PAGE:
Southside food heats up with 2 new kitchens
By Greg Sabin
Southside Park is changing. Known as a quiet corner of the grid, a sleepy residential neighborhood centered around a tree-lined park, Southside isn’t considered a dining destination.
With two recent arrivals, Southside Super and Betty, the reputation gets a reboot.
Southside Super is a breakfast and lunch counter. Taking the space of June’s Cafe on V Street between 9th and 10th, this small, mighty enterprise delivers Vietnamese and Korean comfort food.
It’s cozy and comfortable. The eight-seat counter and handful to tables cater to quickly arriving crowds. Open since April, the restaurant has fans who stop in for the grab-and-go case and short-order menu filled with dishes found in Vietnamese and Korean home kitchens but rarely in restaurants.
Korean kimbap, a seaweed-wrapped dish similar to sushi but on a totally different flavor spectrum, is available to go. This is a hearty lunchbox stuffer that travels well and hits hard with punches of kimchi, bulgogi and pickled radish.
Simple-sounding yet complex plates such as spicy chicken or ginger chicken over rice are good any time. Vietnamese lemongrass beef noodle salad is a winner for breakfast or lunch.
For me, the standout is the Vietnamese meatball sub. It’s the best meatball sandwich I’ve had in years.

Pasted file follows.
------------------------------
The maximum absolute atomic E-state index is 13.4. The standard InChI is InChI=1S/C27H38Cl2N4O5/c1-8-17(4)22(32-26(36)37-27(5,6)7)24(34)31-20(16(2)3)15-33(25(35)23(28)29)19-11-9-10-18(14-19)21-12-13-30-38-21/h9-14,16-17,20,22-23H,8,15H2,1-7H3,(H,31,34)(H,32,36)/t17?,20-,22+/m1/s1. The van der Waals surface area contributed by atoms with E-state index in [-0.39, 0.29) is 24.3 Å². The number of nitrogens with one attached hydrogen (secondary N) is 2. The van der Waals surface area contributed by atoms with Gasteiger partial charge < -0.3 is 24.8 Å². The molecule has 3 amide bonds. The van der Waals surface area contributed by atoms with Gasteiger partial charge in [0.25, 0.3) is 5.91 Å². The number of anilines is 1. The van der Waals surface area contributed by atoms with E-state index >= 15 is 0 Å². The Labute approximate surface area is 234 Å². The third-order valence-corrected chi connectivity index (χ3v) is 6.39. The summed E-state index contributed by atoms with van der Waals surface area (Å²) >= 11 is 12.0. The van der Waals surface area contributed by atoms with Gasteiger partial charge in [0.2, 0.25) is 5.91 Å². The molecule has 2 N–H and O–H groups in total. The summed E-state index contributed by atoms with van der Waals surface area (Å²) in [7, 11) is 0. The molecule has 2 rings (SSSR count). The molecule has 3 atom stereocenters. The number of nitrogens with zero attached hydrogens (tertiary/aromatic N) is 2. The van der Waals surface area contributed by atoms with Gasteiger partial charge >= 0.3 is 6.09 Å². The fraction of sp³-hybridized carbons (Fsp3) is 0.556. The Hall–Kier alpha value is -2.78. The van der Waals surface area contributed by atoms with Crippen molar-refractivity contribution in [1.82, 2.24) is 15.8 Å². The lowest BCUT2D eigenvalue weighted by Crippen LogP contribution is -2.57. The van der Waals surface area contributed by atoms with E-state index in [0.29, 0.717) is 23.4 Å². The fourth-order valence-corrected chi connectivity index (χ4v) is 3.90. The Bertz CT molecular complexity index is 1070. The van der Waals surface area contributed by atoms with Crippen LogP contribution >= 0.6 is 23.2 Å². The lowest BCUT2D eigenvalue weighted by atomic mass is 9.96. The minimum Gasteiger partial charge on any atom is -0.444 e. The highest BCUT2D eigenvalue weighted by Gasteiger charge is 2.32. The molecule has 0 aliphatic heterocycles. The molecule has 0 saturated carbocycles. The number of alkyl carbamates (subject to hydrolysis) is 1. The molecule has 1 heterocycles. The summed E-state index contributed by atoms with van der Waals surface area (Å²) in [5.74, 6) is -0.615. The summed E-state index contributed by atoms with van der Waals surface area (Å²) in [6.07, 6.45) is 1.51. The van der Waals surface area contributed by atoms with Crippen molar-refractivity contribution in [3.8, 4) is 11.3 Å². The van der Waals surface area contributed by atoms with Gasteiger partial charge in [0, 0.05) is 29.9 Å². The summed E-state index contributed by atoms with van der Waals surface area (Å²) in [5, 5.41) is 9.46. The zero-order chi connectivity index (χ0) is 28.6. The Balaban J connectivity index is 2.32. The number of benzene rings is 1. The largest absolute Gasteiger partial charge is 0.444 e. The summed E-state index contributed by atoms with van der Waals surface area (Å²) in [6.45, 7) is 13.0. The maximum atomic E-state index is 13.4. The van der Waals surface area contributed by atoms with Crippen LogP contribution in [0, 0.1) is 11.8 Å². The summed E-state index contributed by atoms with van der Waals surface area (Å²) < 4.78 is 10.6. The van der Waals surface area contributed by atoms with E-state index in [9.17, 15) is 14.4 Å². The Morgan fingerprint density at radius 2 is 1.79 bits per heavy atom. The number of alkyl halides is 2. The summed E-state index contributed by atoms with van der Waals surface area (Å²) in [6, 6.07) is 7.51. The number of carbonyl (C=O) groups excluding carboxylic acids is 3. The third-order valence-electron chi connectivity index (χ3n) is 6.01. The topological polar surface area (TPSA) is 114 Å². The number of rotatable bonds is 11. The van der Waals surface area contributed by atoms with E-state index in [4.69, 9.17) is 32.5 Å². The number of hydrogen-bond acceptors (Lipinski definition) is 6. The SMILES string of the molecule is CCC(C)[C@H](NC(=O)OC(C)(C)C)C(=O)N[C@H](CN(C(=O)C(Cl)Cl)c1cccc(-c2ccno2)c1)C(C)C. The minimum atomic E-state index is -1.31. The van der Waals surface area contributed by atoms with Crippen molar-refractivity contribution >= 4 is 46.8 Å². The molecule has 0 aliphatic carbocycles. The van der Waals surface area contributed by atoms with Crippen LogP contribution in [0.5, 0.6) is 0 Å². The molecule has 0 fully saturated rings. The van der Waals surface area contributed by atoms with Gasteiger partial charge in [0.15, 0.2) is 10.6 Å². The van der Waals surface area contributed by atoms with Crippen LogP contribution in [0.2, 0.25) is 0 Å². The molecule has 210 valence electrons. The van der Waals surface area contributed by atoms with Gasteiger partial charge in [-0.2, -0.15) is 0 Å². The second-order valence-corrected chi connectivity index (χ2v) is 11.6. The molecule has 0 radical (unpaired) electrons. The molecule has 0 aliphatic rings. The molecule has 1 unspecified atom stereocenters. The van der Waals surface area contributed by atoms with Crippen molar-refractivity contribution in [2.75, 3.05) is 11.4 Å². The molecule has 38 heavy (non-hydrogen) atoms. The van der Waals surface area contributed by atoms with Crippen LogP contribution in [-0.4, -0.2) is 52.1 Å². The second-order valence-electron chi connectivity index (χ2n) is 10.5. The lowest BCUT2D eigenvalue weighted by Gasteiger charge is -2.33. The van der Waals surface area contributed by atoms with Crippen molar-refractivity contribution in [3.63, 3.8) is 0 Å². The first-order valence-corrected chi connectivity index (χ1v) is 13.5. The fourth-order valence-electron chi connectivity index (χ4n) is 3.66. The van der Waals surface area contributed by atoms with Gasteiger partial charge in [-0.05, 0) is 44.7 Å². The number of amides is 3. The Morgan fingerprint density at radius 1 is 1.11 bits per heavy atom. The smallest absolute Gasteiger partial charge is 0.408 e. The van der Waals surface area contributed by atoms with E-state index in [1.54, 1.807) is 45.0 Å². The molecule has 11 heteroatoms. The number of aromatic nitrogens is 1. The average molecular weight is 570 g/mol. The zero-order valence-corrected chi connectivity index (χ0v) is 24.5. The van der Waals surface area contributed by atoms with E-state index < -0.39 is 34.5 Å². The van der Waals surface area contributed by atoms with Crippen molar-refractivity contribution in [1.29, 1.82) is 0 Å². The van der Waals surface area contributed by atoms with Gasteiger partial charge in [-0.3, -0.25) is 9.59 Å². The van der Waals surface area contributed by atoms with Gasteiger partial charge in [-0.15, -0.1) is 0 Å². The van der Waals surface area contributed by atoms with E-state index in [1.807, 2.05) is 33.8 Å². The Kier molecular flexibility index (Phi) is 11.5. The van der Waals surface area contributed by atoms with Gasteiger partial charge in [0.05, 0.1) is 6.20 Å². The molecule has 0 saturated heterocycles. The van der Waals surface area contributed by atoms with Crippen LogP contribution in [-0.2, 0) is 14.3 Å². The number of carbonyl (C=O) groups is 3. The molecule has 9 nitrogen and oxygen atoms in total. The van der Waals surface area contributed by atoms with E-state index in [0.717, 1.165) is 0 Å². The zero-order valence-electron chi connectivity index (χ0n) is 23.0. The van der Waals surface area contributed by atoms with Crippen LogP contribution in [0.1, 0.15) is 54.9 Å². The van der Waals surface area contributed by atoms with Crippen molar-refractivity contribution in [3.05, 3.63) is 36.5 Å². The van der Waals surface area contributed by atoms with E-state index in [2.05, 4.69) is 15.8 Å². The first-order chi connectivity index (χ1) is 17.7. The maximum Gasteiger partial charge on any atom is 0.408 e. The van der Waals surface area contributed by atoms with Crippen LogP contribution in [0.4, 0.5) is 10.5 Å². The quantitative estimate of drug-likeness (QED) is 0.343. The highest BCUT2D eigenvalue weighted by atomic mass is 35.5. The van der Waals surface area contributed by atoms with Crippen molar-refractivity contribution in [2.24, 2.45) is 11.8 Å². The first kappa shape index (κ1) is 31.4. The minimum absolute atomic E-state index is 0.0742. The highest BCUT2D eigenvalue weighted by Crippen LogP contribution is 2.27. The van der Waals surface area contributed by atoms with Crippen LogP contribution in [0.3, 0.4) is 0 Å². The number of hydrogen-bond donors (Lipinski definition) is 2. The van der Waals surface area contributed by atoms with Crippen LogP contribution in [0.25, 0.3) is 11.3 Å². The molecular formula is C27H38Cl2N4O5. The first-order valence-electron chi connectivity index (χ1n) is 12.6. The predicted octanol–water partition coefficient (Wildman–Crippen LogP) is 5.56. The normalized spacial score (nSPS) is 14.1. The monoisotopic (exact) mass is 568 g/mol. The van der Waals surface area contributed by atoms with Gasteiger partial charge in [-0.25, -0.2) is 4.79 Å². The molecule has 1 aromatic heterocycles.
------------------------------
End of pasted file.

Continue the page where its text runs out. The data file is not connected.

The meatballs are a hearty yet delicate mix of steamed pork and jicama. They fill a pocket-sized baguette. A dose of pickled veggies brightens the dish. But that’s not all. The topper is a bowl of intensely spiced tomato sauce, perfect for dipping.
I wasn’t sure I’d like a cross between a banh mi, Italian meatball sub and French dip. But now I can’t stop thinking about it.
Southside Super’s vibe is casual, with the petite kitchen on display and a cash register wedged into the corner like an afterthought. The cooking is serious. Every dish is vibrant and comforting. Every face in the place has a smile (when not stuffed with meatballs).
A few blocks away you’ll find Betty, a wine bar and bottle shop. Open less than a year, Betty turned a quiet storefront into a wine destination. Thursday night tastings are a draw with local winemakers such as Craig Haarmeyer and his radically delicious chenin blancs. Niche varietals show up from Spain, France, Croatia and elsewhere.
Betty is welcoming. A tidy bottle shop and cozy patio provide plenty of space to sip wine and sample the kitchen’s substantial options.
Rarely does anyone visit a wine bar for the food, but the offerings at Betty are worth the trip. Lobster rolls and charcuterie boards get things started. A great lunch selection of sandwiches—oil-packed tuna, Italian cold cuts, porchetta and more—makes the wine bar a midday destination.
On top of wine, Betty offers curated groceries, cleverly paired with approachable selections of vino.
Whether your goal is to share a bottle with a friend, work your way through a beautiful selection of small plates or pop by to pick up a bottle, Betty has you covered.